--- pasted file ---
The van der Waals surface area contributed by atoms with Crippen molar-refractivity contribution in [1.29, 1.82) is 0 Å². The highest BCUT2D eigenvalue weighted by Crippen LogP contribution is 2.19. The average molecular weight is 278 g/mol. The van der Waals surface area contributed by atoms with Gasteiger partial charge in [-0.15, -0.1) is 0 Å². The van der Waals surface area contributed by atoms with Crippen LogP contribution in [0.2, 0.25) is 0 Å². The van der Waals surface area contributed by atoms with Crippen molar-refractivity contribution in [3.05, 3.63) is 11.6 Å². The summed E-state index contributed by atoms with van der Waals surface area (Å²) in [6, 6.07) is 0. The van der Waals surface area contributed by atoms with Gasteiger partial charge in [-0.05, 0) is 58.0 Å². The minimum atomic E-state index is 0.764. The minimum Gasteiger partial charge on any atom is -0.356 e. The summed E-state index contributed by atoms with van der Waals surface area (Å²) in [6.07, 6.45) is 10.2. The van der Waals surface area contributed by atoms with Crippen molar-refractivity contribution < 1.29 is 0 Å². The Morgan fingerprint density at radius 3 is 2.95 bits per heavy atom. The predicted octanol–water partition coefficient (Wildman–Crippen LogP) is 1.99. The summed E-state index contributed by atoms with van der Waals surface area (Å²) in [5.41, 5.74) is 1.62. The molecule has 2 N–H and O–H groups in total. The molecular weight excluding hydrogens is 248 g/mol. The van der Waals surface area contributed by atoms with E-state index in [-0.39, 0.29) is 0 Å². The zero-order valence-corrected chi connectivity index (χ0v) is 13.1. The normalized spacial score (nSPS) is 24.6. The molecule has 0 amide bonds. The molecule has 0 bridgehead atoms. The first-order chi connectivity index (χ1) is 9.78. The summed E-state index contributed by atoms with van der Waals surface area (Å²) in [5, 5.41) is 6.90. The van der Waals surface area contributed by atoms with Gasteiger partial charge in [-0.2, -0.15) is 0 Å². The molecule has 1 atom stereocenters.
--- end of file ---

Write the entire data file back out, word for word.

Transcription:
The van der Waals surface area contributed by atoms with Crippen molar-refractivity contribution in [1.29, 1.82) is 0 Å². The highest BCUT2D eigenvalue weighted by Crippen LogP contribution is 2.19. The average molecular weight is 278 g/mol. The van der Waals surface area contributed by atoms with Gasteiger partial charge in [-0.15, -0.1) is 0 Å². The van der Waals surface area contributed by atoms with Crippen LogP contribution in [0.2, 0.25) is 0 Å². The van der Waals surface area contributed by atoms with Crippen molar-refractivity contribution in [3.05, 3.63) is 11.6 Å². The summed E-state index contributed by atoms with van der Waals surface area (Å²) in [6, 6.07) is 0. The van der Waals surface area contributed by atoms with Gasteiger partial charge in [-0.05, 0) is 58.0 Å². The minimum atomic E-state index is 0.764. The minimum Gasteiger partial charge on any atom is -0.356 e. The summed E-state index contributed by atoms with van der Waals surface area (Å²) in [6.07, 6.45) is 10.2. The van der Waals surface area contributed by atoms with Crippen molar-refractivity contribution < 1.29 is 0 Å². The Morgan fingerprint density at radius 3 is 2.95 bits per heavy atom. The predicted octanol–water partition coefficient (Wildman–Crippen LogP) is 1.99. The summed E-state index contributed by atoms with van der Waals surface area (Å²) in [5.41, 5.74) is 1.62. The molecule has 2 N–H and O–H groups in total. The molecular weight excluding hydrogens is 248 g/mol. The van der Waals surface area contributed by atoms with E-state index in [-0.39, 0.29) is 0 Å². The zero-order valence-corrected chi connectivity index (χ0v) is 13.1. The normalized spacial score (nSPS) is 24.6. The molecule has 0 amide bonds. The molecule has 0 bridgehead atoms. The first-order chi connectivity index (χ1) is 9.78. The summed E-state index contributed by atoms with van der Waals surface area (Å²) in [5, 5.41) is 6.90. The van der Waals surface area contributed by atoms with Gasteiger partial charge in [-0.2, -0.15) is 0 Å². The molecule has 1 atom stereocenters.